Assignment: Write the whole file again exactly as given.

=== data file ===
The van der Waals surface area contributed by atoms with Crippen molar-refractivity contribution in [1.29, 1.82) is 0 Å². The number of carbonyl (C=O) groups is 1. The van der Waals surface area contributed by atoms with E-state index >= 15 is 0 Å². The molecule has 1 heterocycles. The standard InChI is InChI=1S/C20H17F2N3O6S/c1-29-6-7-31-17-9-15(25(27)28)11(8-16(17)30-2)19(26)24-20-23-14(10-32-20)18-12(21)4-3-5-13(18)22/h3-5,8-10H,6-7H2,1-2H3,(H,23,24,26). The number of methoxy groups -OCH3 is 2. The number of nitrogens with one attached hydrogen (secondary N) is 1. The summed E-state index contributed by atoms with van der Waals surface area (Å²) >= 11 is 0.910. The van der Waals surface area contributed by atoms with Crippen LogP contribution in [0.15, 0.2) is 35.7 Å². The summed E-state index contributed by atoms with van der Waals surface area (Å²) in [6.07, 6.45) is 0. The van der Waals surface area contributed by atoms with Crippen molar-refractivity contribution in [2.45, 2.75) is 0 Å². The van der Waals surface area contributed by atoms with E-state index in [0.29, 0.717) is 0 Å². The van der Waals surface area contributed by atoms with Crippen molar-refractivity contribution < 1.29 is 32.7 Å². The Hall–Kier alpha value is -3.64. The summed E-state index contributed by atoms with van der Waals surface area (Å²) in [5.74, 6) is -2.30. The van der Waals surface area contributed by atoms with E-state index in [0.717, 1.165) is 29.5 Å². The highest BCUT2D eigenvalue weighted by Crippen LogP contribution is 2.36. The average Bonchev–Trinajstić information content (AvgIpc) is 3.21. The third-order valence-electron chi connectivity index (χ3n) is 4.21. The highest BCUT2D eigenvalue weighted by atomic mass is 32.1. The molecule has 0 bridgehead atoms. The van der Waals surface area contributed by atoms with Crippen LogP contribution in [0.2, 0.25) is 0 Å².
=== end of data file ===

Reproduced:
The van der Waals surface area contributed by atoms with Crippen molar-refractivity contribution in [1.29, 1.82) is 0 Å². The number of carbonyl (C=O) groups is 1. The van der Waals surface area contributed by atoms with E-state index >= 15 is 0 Å². The molecule has 1 heterocycles. The standard InChI is InChI=1S/C20H17F2N3O6S/c1-29-6-7-31-17-9-15(25(27)28)11(8-16(17)30-2)19(26)24-20-23-14(10-32-20)18-12(21)4-3-5-13(18)22/h3-5,8-10H,6-7H2,1-2H3,(H,23,24,26). The number of methoxy groups -OCH3 is 2. The number of nitrogens with one attached hydrogen (secondary N) is 1. The summed E-state index contributed by atoms with van der Waals surface area (Å²) >= 11 is 0.910. The van der Waals surface area contributed by atoms with Crippen LogP contribution in [0.15, 0.2) is 35.7 Å². The summed E-state index contributed by atoms with van der Waals surface area (Å²) in [6.07, 6.45) is 0. The van der Waals surface area contributed by atoms with Crippen molar-refractivity contribution in [2.45, 2.75) is 0 Å². The van der Waals surface area contributed by atoms with E-state index in [0.29, 0.717) is 0 Å². The van der Waals surface area contributed by atoms with Crippen molar-refractivity contribution < 1.29 is 32.7 Å². The Hall–Kier alpha value is -3.64. The summed E-state index contributed by atoms with van der Waals surface area (Å²) in [5.74, 6) is -2.30. The van der Waals surface area contributed by atoms with E-state index in [0.717, 1.165) is 29.5 Å². The highest BCUT2D eigenvalue weighted by Crippen LogP contribution is 2.36. The average Bonchev–Trinajstić information content (AvgIpc) is 3.21. The third-order valence-electron chi connectivity index (χ3n) is 4.21. The highest BCUT2D eigenvalue weighted by atomic mass is 32.1. The molecule has 0 bridgehead atoms. The van der Waals surface area contributed by atoms with Crippen LogP contribution in [0.2, 0.25) is 0 Å².